Brunette (Exper. Cell Res., 167:203-217 (1986) and 164:11-26 (1986)) studied the behavior of fibroblasts and epithelial cells in grooves in silicon, titanium-coated polymers and the like. McCartney et al. (Cancer Res., 41:3046-3051 (1981)) examined the behavior of tumor cells in grooved plastic substrates. LaCelle (Blood Cells, 12:179-189 (1986)) studied leukocyte and erythrocyte flow in microcapillaries to gain insight into microcirculation. Hung and Weissman reported a study of fluid dynamics in micromachined channels, but did not produce data associated with an analytic device. Hung et al., Med. and Biol. Engineering, 9:237-245 (1971); and Weissman et al., Am. Inst. Chem. Eng. J., 17:25-30 (1971). Columbus et al. utilized a sandwich composed of two orthogonally orientated v-grooved embossed sheets in the control of capillary flow of biological fluids to discrete ion-selective electrodes in an experimental multi-channel test device. Columbus et al., Clin. Chem., 33:1531-1537 (1987). Masuda et al. and Washizu et al. have reported the use of a fluid flow chamber for the manipulation of cells (e.g. cell fusion). Masuda et al., Proceedings IEEE/IAS Meeting, pp. 1549-1553 (1987); and Washizu et al., Proceedings IEEE/IAS Meeting pp. 1735-1740 (1988). The art has not fully explored the potential of using mesoscale devices for the analyses of biological fluids and detection of microorganisms.

The current analytical techniques utilized for the detection of microorganisms are rarely automated, usually require incubation in a suitable medium to increase the number of organisms, and invariably employ visual and/or chemical methods to identify the strain or sub-species. The inherent delay in such methods frequently necessitates medical intervention prior to definitive identification of the nature of an infection. In industrial, public health or clinical environments, such delays may have serious consequences. There is a need for convenient systems for the rapid detection of microorganisms.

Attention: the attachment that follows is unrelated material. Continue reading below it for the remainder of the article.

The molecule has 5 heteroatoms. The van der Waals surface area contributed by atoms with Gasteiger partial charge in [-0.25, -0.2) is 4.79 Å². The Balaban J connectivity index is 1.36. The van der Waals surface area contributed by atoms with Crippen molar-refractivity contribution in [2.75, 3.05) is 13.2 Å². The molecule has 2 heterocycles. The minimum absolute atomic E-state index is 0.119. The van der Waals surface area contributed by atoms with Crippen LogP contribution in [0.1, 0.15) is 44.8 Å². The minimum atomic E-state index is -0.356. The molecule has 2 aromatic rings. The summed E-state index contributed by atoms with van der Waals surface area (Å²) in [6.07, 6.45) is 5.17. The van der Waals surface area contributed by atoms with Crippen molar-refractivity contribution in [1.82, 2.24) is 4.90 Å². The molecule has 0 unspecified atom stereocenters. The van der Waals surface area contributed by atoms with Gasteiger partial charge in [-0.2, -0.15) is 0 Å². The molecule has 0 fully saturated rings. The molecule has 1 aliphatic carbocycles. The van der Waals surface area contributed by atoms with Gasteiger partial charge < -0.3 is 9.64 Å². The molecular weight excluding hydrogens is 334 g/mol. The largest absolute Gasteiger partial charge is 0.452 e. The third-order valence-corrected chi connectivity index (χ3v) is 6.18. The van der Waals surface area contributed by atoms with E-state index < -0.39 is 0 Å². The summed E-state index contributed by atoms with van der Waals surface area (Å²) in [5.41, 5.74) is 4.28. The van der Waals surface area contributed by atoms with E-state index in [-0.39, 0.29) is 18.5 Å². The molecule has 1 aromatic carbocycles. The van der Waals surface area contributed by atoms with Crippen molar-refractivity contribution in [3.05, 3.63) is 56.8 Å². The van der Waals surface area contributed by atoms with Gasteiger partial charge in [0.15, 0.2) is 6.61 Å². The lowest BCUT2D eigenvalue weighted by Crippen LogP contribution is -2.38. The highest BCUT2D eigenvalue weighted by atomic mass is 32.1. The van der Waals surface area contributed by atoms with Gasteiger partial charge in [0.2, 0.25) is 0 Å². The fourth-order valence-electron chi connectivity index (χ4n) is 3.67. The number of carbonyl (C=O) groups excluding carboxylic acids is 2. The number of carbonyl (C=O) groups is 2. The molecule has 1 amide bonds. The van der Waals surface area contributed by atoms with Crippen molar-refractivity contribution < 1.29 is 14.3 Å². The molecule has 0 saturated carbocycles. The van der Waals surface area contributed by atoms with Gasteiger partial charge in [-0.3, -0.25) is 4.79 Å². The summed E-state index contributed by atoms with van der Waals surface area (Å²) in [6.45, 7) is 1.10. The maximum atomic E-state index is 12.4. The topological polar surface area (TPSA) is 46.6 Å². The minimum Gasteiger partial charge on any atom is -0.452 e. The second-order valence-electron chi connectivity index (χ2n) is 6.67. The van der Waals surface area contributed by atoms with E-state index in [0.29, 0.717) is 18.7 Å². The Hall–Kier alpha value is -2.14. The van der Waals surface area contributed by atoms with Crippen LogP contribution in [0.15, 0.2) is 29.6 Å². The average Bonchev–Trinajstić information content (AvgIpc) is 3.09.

An object of the invention is to provide analytical systems with optimal reaction environments that can analyze microvolumes of sample, detect substances present in very low concentrations, and produce analytical results rapidly. Another object is to provide easily mass produced, disposable, small (e.g., less than 1 cc in volume) devices having mesoscale functional elements capable of rapid, automated analyses in a range of biological and other applications. It is a further object of the invention to provide a family of such devices that individually can be used to implement a range of rapid clinical tests, e.g., tests for bacterial contamination, virus infection, sperm motility, blood parameters, contaminants in food, water, or body fluids, and the like.

SUMMARY OF THE INVENTION

The invention provides methods and devices for the analysis of a fluid sample. The device comprises a solid substrate, typically on the order of a few millimeters thick and approximately 0.2 to 2.0 centimeters square, micro-fabricated to define a sample inlet port and a mesoscale flow system. The mesoscale flow system includes a sample flow channel, extending from the inlet port, and a fluid handling region, in fluid communication with the flow channel. The term "mesoscale" is used herein to define chambers and flow passages having cross-sectional dimensions on the order of 0.1 μm to 500 μm. The mesoscale flow channels and fluid handling regions have preferred depths on the order of 0.1 μm to 100 μm, typically 2-50 μm. The channels have preferred widths on the order of 2.0 to 500 μm, more preferably 3-100 μm. For many applications, channels of 5-50 μm widths will be useful. Chambers in the substrates often will have larger dimensions, e.g., a few millimeters.

In one embodiment, the device may be utilized to analyze a cell containing fluid sample, and the fluid handling region may comprise a cell handling region. The device may further include means for inducing flow of cells in the sample through the mesoscale flow system. The cell handling region may comprise a cell lysis means. The flow inducing means may be utilized to force a cell sample through the cell lysis means to rupture the cells. Means may also be provided in the device for detecting the presence of an intracellular molecular component of a cell in the cell sample. The cell lysis means may comprise, e.g., sharp-edged pieces of silicon trapped within the cell handling region, or cell membrane piercing protrusions extending from a wall of the cell handling region of the mesoscale flow system. Alternatively, a region of reduced cross-sectional area may comprise the cell lysis means. The flow system may further comprise a microfabricated filter for, e.g., filtering cellular debris from the sample, prior to analysis for the presence of an intracellular analyte.